New Income Splitting Rules for Canadian Corporations (2018) Watch Video

Allan Madan, CPA, CA
 Jun 5, 2018

Do you own a Canadian private corporation and want to pay dividends Read More…


The information provided on this page is intended to provide general information. The information does not take into account your personal situation and is not intended to be used without consultation from accounting and financial professionals. Allan Madan and Madan Chartered Accountant will not be held liable for any problems that arise from the usage of the information provided on this page.

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Comments 24

    1. Hi Pramit, see this link from CRA’s website for further details:

  1. Nice information, Thanks
    Can you please clarify bit more about following Non-Service Businesses stuff.

    ********************************************************** website says Excluded Shares: shares of a corporation owned by an individual are excluded shares where: less than 90% of the corporation’s business income was from the provision of services and the corporation is not a professional corporation;

    and your website says: Non-Service Businesses: Businesses that derive more than 90% of their income by selling anything other than services are exempt from the new dividend rules.


    1. Hi Sam,

      You are correct. If less than 90% of the corporation’s income was from services, then the shares are excluded, and so TOSI will not apply to the dividends paid on those shares. For example, if a company’s revenues are 50% from the sale of goods and 50% from the provision of services, then the shares will be excluded shares. This is because less than 90% of the corporation’s income was from services.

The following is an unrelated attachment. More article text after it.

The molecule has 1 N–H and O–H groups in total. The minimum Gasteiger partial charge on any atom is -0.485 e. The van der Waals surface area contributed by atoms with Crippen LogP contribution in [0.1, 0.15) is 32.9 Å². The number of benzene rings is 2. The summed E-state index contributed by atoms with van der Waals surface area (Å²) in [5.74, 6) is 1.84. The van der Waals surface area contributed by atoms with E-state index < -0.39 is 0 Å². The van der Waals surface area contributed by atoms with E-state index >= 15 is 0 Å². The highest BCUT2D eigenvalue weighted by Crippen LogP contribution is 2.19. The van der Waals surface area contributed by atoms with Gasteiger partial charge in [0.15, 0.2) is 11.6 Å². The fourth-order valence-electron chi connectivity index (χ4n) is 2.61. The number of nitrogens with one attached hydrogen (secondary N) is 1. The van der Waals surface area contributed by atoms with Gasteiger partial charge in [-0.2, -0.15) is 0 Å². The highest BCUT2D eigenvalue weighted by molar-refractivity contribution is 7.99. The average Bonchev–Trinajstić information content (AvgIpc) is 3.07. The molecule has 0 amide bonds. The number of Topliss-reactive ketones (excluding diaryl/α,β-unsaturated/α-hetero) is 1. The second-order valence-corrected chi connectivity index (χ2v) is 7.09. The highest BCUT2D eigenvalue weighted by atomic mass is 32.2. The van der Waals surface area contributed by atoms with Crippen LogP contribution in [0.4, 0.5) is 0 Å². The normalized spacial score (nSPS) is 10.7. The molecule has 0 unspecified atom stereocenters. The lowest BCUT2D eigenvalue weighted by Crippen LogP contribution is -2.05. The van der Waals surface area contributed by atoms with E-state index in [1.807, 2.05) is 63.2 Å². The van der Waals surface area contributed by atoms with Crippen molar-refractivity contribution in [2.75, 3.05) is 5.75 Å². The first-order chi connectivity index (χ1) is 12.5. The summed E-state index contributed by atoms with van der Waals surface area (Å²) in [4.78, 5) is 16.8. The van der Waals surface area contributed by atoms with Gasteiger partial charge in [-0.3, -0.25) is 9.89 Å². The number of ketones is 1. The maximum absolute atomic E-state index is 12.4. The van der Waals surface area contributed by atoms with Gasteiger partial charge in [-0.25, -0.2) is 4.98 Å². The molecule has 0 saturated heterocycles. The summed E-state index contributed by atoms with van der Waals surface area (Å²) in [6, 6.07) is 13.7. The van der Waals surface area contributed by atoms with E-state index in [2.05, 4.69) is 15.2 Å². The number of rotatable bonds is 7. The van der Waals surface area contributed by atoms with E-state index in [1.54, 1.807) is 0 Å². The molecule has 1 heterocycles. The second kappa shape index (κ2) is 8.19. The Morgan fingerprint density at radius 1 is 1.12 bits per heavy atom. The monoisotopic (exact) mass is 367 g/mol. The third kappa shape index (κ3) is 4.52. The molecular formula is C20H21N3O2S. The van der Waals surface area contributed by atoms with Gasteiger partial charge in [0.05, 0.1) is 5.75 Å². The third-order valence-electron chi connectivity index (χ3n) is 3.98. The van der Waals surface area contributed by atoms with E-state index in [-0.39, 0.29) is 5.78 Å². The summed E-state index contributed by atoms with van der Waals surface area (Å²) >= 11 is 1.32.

2. Do the new rules change anything for the case where dividends are paid out to the corporate owner (not family members)?

  3. Will dividend received by non-voting shareholders (adult children over age 25) of a private corporation that owns 1 rental property in Toronto be subject to the highest tax rate under the new rule?

    1. Hi Marg,
      Yes, dividends paid to adult children from a Canadian Private Corporation will be subject to the highest personal tax rate under the new rules, unless the adult children (25 or older) have made a substantial investment in the business, and the amount of the dividends paid are reasonable in relation to the amount invested.

  4. I read an article that said that if you are a senior then you can still income split dividends with your spouse.Is that the case?

    1. Hi Randy,
      Yes, if you are 65 or older and own a Canadian private corporation, you can pay dividends to a spouse who is also a shareholder of the corporation without restrictions.

  5. Iam an independent IT consultant who has incorporated my Business. Along with me, my spouse is marked as director in my business. Will sending dividend to her is taxable in a new rate or old rate..?

    1. Hi Shiva,
      A director cannot receive a dividend. Only shareholders can receive dividends. Dividends paid by a Canadian corporation on or after January 1, 2018 are subject to the new rules.

  6. Are dividends paid to a spouse who owns non-voting shares in a non professional corporation considered excluded if the spouse is less than 60 years old but the other spouse is older than 65?

    1. Yes, because one spouse (whom I’m assuming is the principal business owner / operator) is retired (65 or older) and so dividends paid to the other spouse (non-voting shareholder) are excluded from TOSI.